South Africa was awarded the 2010 World Cup after a surprising vote in 2006 by FIFA and strong support by the then FIFA vice president Jack Warner.
The U.S. indictment Tuesday alleges that two South African co-conspirators (#15 and #16) handed Warner a briefcase of cash composed of multiple $10,000 stacks and separately connived with FIFA officials in Switzerland to divert $10 million allocated to helping South Africa prepare for the match to Warner’s personal control.
The two illegal acts of bribery and corruption, according to the U.S. indictment, secured Warner’s support and vote.
Warner later resigned from FIFA, although he kept his positions at the top of the football mafia in his native Trinidad and Tobago. In the last several years he’s been arraigned several times for various corruption charges.
He had been in jail in Trinidad earlier this week, faces more indictments from the current FBI probe, but had been released by a Trinidad judge for “exhaustion.” Hours after his release from “exhaustion” he held a raucous rally of political supporters which included the 72-year old in feverish dancing:
“’If I have been thieving FIFA money for 30 years, who give me the money? How come he is not charged?’ the 72-year-old declared.
He then charged the U.S. FBI with “only going after Third World Countries.”
It’s much easier to contain and arraign someone who is in Zurich than Trinidad.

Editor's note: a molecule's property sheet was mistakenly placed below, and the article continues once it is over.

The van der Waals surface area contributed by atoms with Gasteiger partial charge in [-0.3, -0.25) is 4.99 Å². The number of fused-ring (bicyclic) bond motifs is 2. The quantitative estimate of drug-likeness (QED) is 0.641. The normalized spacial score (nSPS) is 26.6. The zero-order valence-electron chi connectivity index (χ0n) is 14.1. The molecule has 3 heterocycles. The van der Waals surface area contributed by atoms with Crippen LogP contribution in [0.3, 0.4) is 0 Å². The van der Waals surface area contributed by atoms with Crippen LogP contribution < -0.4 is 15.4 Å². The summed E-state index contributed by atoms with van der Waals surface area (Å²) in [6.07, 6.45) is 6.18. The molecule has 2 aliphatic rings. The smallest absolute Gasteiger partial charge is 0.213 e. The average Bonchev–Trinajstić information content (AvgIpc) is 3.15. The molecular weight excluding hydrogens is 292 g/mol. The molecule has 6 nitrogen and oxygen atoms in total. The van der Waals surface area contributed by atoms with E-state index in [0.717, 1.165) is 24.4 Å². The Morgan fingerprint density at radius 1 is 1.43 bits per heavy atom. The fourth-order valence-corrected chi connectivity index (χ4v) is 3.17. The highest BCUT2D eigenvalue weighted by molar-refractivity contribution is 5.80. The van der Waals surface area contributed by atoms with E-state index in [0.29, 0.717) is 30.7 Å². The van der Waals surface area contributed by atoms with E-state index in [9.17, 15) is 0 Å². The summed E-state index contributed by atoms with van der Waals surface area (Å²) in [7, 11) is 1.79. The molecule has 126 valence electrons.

South African officials, of course, have denied all the allegations. But the leading contenders for co-conspirator #15 or #16, including Danny Jordaan, a newly elected mayor and high-ranking ANC official, have been stone mum.
Like Brazil, South Africa’s World Cup experience was a disastrous financial experience. Like Brazil, extralegal procedures to displace people and condemn needed land and space were only controversial outside the country itself.
The cup is supposed to be played soon in Qatar, a country in a desert where summer temperatures are above 120 F. Qatar is richer, per capita, than either Brazil or South Africa, but the “slave labor” being used to build its massive stadiums for the cup have been reported now for quite a time.
The scandals surrounding FIFA officials are hardly new, either. FIFA officials regularly go in and out of jail. The organization is run like a fiefdom the same way the Olympic Committee is run, but at least until now no one cared.
This is because the prestige of the World Cup, like the Olympics, is extraordinarily huge. The outcome, the Games, trump everything that runs up to them.
The ends justify the means.
South Africa is terribly implicated although no South Africa has been yet indicted. But the story coming out about FIFA is less about South Africa than FIFA, and basically that South Africa like Brazil finally achieved enough wealth to play with the big guys.
And the Big Guys are not African.
I’ve argued for years that the charge that Africa is corrupt is a racist one, because while certainly true at some level, the scale of corruption in Africa can’t begin to reach the scale of corruption in the United States and other western countries.
Whether it’s another Dennis Haestert, Bernie Maddow, Michael Milken, or dozens if not thousands of lobbyists and PACS and corporate “deals” corruption is not an African disease, it’s an American and western disease.
And now maybe that the western world’s most cherished “not-for-profit” organization is being unmasked for what it really is, maybe now the world will admit what a bum rap Africa’s been given.